This is an archived blog from when I ran Conscious Public Relations Inc. from 2008-2018. Excuse the potential outdated-ness!

Lately I’ve been thinking about turning this blog into a roast-type blog. Vancouver is a great place where lots of individuals and small groups are getting together and becoming entrepreneurs. But everyone thinks that a flashy website, opening up social media accounts, flashing business cards at networking events, and investing in ads will get them customers. And that’s SO far from the truth.

I’ve never been to New York, but I’m sure if I had I’d have enough content worth 15 blog posts on why New Yorkers know how to market better than we do. But we need not look as far as Samantha Jones’s tactics. I recently found out about a store called Nice Shoes, which sells animal-free and eco-friendly shoes. I know, it’s about damn time.

However, Nice Shoes did it right because they started spreading the buzz early, before they were even open. During the Eco Fashion Week trade show, I had seen a New-York based vegan shoe line called Neurara Shoes, and the volunteer said that they would soon be available at Nice on Fraser. Fraser is right in my backyard, so I thought to myself, I gotta find out about this place.

Soon after, the Straight had talked about Nice opening on March 1st, which would be the city’s first vegan shoe store. It took me a few weeks to finally get there. But before I went in yesterday, I checked out the website to see where they were located.

The tagline drives the point home even more, and I love the angry kid. As for the rest of the website, I’m not sure what platform they use, but it’s nice and simple. On the homepage: A description, store hours, invite to the email list, and social media buttons.

Their About and Contact pages are two combined in one. Also super simple to read. And the events page – whoa! They are already ahead of the game posting events into April.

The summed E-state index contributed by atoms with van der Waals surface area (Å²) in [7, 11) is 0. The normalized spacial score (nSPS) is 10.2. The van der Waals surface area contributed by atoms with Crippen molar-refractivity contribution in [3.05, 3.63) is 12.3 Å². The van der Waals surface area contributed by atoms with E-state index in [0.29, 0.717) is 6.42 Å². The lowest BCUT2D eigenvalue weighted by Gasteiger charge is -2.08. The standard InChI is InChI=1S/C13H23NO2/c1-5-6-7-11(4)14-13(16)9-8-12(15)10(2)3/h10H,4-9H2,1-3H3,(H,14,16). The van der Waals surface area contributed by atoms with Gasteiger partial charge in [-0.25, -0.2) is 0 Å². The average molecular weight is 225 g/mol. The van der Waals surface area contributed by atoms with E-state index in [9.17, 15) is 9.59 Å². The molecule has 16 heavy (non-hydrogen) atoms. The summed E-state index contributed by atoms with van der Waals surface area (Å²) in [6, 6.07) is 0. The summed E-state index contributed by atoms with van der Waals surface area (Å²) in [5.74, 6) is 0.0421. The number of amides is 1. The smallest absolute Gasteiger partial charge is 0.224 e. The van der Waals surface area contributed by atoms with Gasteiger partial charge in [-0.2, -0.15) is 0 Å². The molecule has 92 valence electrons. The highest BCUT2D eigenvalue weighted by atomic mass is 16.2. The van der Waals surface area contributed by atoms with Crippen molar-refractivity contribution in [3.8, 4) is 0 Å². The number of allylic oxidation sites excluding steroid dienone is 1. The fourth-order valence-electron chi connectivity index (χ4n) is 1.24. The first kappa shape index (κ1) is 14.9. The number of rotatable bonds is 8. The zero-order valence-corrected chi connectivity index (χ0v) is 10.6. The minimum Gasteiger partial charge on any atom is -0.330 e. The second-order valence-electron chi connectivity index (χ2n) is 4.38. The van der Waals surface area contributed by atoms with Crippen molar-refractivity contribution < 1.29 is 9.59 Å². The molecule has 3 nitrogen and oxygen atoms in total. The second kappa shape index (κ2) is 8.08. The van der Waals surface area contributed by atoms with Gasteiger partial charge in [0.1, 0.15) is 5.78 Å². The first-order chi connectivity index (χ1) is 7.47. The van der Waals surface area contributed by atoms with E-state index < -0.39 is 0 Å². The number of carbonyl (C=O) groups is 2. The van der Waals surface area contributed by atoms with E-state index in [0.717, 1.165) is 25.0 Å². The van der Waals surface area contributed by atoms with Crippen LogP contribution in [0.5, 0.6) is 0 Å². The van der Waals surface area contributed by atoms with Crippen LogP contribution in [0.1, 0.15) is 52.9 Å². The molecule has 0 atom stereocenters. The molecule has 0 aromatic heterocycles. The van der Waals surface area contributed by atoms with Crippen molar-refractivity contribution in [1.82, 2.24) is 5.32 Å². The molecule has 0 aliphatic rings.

There’s no painful, flashy intro, and the text is grab-able. When I searched for “vegan shoe store Vancouver” on Google, it wasn’t on the first page, but there are references to it, including two reviews on Yelp. Being four weeks open, it’s very impressive that they already have two good reviews. Always nice when the review is good too, especially if the person has driven to get there and isn’t disappointed.

They post regularly on their blog (embedded in the site, not elsewhere), and there are photos. Beautiful photos, which need more mention of the brands. They have Steve Madden. Yes! Steve Madden!

More recommendations? The word “vegan” in the title tag and throughout the site, and a link for people to review them on Yelp too. They could also get this puppy on Google Maps, and in the future, make way for a Media page. Cause I can foresee them being talked about for a long time.

I still haven’t mentioned the best part of Nice. So they’re doing it well on the web side. But does Nice deliver when you visit?

A new retail space in a condo building can’t hurt! The place is nice, white, clean, and fun. The shoes stand out, and so do their accessories. It’s a shoe store first, vegan secondary. And the owner, Joanne, didn’t just do the “hi” and leer back at me from behind the cash counter. She asked if I wanted to try something on, and was open to talking with me about the Keep line I saw at EFW which was disappointingly not at any of the other vendors listed on their website.

I described the style of shoe I had seen and she whipped out the Holiday 2011 catalogue. And it was there! My beautiful navy Solis shoe that is waiting for me. Though I can’t be guaranteed they’ll carry the shoe I want, she did mention that they would be selling online, which is a great option for those who don’t live in the Vancouver area. So she’s even one more step ahead of everyone else in the vegan shoe game, at least in Vancity.

While I have already spent my March shopping budget, the fact that I know that there is a knowledgeable and friendly local vegan shoe store owner nearby comforts me and gives me hope that even if you’re a new business, you can do your marketing right. Start out with some good buzz, a simple website, solid customer service, and build from there.

Nice marketing job indeed!

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